The Strong’s historians, curators, librarians, and other staff offer insights into and anecdotes about the critical role of play in human development and the ways in which toys, dolls, games, and video games reflect cultural history.
Play Stuff Blog
Who doesn’t love a good treasure hunt?
Whether we’re children or adults, there’s something irresistible about following a trail of clues (a map makes it easier and more fun) to some hidden cache that promises untold riches. Most often treasure hunts live only in the world of fiction—Treasure Island with its memorable characters Long John Silver, Jim Hawkins, Billy Bones, and Captain Flint—set the mold that has been imitated by countless books and movies such as Raiders of the Lost Ark, National Treasure, and Ready Player One.
Treasure hunts have been on my mind recently for a couple of reasons. First, the owner of Jelly Belly candies announced he was reprising the giveaway from Willy Wonka and the Chocolate Factory by hiding a golden ticket for searchers to find and potentially win a candy factory. Second, I was cleaning out the large supply of children’s books at home and came across my childhood copy of Masquerade, a book that inspired treasure seekers far and wide to try to decipher the messages encoded in the book of the same name. I hadn’t thought about Masquerade in a long time, and it turned out that there was more than one mystery wrapped in this story.
Artist Kit Williams illustrated and authored Masquerade, which was published in 1979, on the dare to make a children’s book that was different than anything that had been done before. In the pictures and text he embedded clues that promised to lead to an 18-carat gold jeweled rabbit that he had buried somewhere in the English countryside. I lived in Connecticut, but it didn’t stop me and my older brother from scouring the book for clues to try and solve the puzzles. We failed of course, but so did everyone else until 1982 when Ken Thompson solved the puzzles and discovered the rabbit.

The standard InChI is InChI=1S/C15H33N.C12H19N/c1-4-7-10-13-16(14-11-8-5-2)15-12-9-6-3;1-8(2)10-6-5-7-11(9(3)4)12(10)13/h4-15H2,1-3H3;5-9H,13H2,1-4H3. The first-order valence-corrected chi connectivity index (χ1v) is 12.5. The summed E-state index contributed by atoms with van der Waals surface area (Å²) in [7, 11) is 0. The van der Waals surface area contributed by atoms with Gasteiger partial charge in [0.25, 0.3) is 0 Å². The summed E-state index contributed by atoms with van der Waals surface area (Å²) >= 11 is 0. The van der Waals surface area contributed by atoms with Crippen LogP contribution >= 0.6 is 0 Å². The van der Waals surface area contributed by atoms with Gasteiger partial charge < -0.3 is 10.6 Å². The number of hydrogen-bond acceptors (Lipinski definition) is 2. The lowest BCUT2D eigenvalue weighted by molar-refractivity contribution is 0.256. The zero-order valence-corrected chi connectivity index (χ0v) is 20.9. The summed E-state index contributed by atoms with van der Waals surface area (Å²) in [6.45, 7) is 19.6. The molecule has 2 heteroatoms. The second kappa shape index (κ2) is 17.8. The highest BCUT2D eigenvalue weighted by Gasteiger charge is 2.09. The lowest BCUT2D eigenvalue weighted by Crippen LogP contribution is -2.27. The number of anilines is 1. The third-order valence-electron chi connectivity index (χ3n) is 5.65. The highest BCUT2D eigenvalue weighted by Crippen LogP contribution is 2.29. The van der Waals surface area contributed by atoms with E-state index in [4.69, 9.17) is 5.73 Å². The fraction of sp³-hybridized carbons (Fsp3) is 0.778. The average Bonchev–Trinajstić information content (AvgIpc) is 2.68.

Ken Thompson then used some of the money and fame associated with it to co-found with John Guard a computer game company, Haresoft. Haresoft’s first and only product was a two-part game called Hareraiser that promised players that embedded in the game were clues to finding the rabbit from Masquerade. The game was universally panned and the company failed. That would seem to be the end of the story.
And yet over time it turned out there was further mystery involved, and like many a good treasure hunt story a rogues’ gallery of suspect characters. It turned out that Ken Thomas was in fact not a real person but a pseudonym for Dugald Thompson. Thompson was the friend of another man, John Guard, the co-founder of Haresoft. Guard had been dating Veronica Robertson, the ex-girlfriend of Kit Williams himself. They discovered the jeweled rabbit with the help of some metal detectors and Robertson’s tip that they should look on Ampstead Hill, a site she had visited with Williams.
Masquerade inspired other true life treasure hunts. In 1982, for example, the book The Secret: A Treasure Hunt put seekers on the quest of 12 treasure boxes supposedly buried around the United States. Not all have been found, so if you feel up to the challenge, you can track this down and perhaps discover the treasure. But watch out for villains along the way, for no true treasure is found easily!
One of the most frequently asked questions about video game history is perhaps the simplest: what was the first video game? It’s a logical question to ask. After all, we’re always curious about these questions of primacy. Who was the first man on the moon? Neil Armstrong. Who was the first woman to fly across the Atlantic? Amelia Earhart. Who was the first person to climb Mount Everest? Well, in this case it was actually two people: Sir Edmund Hillary and Tenzing Norgay. So what was the first video game?
Congratulations to sidewalk chalk for earning a place of honor among the three toys inducted into the National Toy Hall of Fame on November 5, 2020. For a plaything that’s been around ever since our early ancestors were drawing on the walls of the caves they called home, that’s proof persistence earning well-deserved acclaim.
Block by Block: Leslie Scott’s Jenga Game (or, in Swahili, Zuia kwa kuzuia: Mchezo wa Jenga wa Leslie Scott)
For more than a century, the newspaper trade has had to determine creative ways to prevent a decrease in circulation and to find new subscribers. In the late 1800s, the Sunday edition of newspapers began to carry art supplements, which included parlor prints and toys for kids to cut out and assemble. Art supplements proved an innovative way to build an audience—each week parents read about the next must-have paper toys in the following week’s newspaper.
Denise Chaudhari was the first woman hired for the then-secret Xbox project, where she designed more than just the original "Duke" controller that launched with the system in 2001.